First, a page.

Teri Douglas is Account Director – SA / NT with Isentia, formerly known as Media Monitors. Her role is to “connect clients with media intelligence tools, content strategy and measurement solutions, driven by a combination of machine learning and human insight, so they can make informed marcomm decisions that have an impact on business results”.
Are you able to describe the Isentia client base? Eg, is it mainly PR agencies, or government agencies, private corporations or a mix? Isentia is an ASX listed company with over 5,000 clients across 19 countries, including many of the world’s leading brands, companies and governments. We work with a range of clients, from not for profits through to government, small to medium businesses, through to across-region enterprises.
Over the years, what sort of changes have you seen from clients in terms of their media monitoring requirements? Media monitoring used to be a linear dialogue around what happened yesterday; ‘Tell me what was said in the paper or on the radio’. It was a story-telling device that reported on outputs. Now the sector is very much about intelligence services, where we analyse content, how it intersects across media channels and work to understand outcomes and their impact on stakeholder and consumer behaviour.
We’ve come a long way from the days of scissors, glue and cassette tapes. Every day we mine and analyse millions of pieces of data to deliver an understanding of the vector and velocity of issues so media and comms professionals have the insight they need to leverage the news cycle to benefit their strategy.
Every day we mine and analyse millions of pieces of data to
deliver an understanding of the vector and velocity of issues
Without data you’re just another person with an opinion (W. Edwards Deming) but in the digital age you need to make sense of an overwhelming wealth of data trails. We help businesses map their way through this maze, test assumptions, discover new ways to connect their business with the stories their target audience want to consume, provide them with the information they need to manage message performance, and ultimately help them stay ahead of the competition.
It’s all about the science of story resonance and finding the signal amongst the noise.
We use cloud-based, software-as-a-service solutions, along with services such as media influencer databases, social media content consultancy and media insight reports, to help our clients make decisions based on fact.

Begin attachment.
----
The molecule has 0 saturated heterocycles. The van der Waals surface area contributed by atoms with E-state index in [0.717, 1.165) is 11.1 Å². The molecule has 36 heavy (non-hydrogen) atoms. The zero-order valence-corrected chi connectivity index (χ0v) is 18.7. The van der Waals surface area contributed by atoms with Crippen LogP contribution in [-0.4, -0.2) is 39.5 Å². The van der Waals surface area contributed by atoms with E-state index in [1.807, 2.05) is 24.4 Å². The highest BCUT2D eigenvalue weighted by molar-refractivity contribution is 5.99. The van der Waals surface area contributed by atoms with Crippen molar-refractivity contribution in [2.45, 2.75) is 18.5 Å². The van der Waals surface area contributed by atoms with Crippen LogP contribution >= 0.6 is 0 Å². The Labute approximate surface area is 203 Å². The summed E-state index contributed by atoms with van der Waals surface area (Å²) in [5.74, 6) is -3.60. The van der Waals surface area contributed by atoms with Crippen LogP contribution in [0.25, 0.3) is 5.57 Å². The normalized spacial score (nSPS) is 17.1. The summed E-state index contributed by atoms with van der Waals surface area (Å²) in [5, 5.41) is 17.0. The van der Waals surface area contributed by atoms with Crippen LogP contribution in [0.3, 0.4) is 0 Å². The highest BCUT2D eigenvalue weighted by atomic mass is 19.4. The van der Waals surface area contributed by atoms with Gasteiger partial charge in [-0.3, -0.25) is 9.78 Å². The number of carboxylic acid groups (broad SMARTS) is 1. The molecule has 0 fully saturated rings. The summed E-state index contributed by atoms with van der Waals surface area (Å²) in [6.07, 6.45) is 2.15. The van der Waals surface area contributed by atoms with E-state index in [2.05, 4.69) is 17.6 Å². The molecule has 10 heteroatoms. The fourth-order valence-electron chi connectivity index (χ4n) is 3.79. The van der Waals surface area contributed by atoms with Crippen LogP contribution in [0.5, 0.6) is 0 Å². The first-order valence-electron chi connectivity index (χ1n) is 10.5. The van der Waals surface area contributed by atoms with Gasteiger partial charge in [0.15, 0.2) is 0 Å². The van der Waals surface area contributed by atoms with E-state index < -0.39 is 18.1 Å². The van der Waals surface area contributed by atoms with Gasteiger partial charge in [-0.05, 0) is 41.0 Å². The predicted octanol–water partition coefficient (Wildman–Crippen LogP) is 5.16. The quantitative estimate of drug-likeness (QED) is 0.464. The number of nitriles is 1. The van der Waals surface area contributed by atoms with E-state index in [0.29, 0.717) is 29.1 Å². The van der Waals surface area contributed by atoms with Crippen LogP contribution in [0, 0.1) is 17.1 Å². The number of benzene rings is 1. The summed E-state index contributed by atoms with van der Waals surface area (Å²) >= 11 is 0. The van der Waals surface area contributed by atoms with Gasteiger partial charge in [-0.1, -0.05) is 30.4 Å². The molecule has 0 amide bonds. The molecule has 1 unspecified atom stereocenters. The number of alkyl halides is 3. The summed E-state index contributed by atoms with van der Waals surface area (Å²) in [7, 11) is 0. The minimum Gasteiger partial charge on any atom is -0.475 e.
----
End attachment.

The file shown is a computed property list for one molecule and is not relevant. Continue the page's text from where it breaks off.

Are there any lesser-known Isentia services which many clients overlook? Mediaportal is well known as our flagship Software as a Service product in the media tracking space but we also leverage our data to provide value added services such as employee advocacy tools, strategic content marketing, qualitative analysis and social media training.
Can you tell us a bit about your time with Media Monitors in Hong Kong? What were the challenges of that role?
My appointment to Hong Kong coincided with the worst of the GFC and it was just 10 years since the British handover, so a period of both business and political uncertainty. Expats, particularly in the financial sector, were being recalled to London and New York with just weeks’ notice despite having lived seven, 10, 12 years in the Territory. There was a designer pet crisis at SPCA shelters as bankers were forced to abandon their animals without adequate time to make alternative arrangements. I was once told by a media veteran of Hong Kong that the health of the city’s economy could be judged by the level of activity on the harbour. For the first six months of my time in HK, boats languished in dock and the Shenzen haze, usually fuelled by factory activity across the border, was replaced by a collective fog of anxiety.
I spent the first month in the office without a desk or chair, working from a laptop on the floor with wires hanging from the roof. It was a greenfields operation with a seemingly never-ending list of operational and business development challenges. From being in South Australia and working with arguably one of the most experienced media intelligence teams in the country, I was now part of a team that was starting from scratch in a market with zero brand equity and little knowledge of the solutions we had to offer.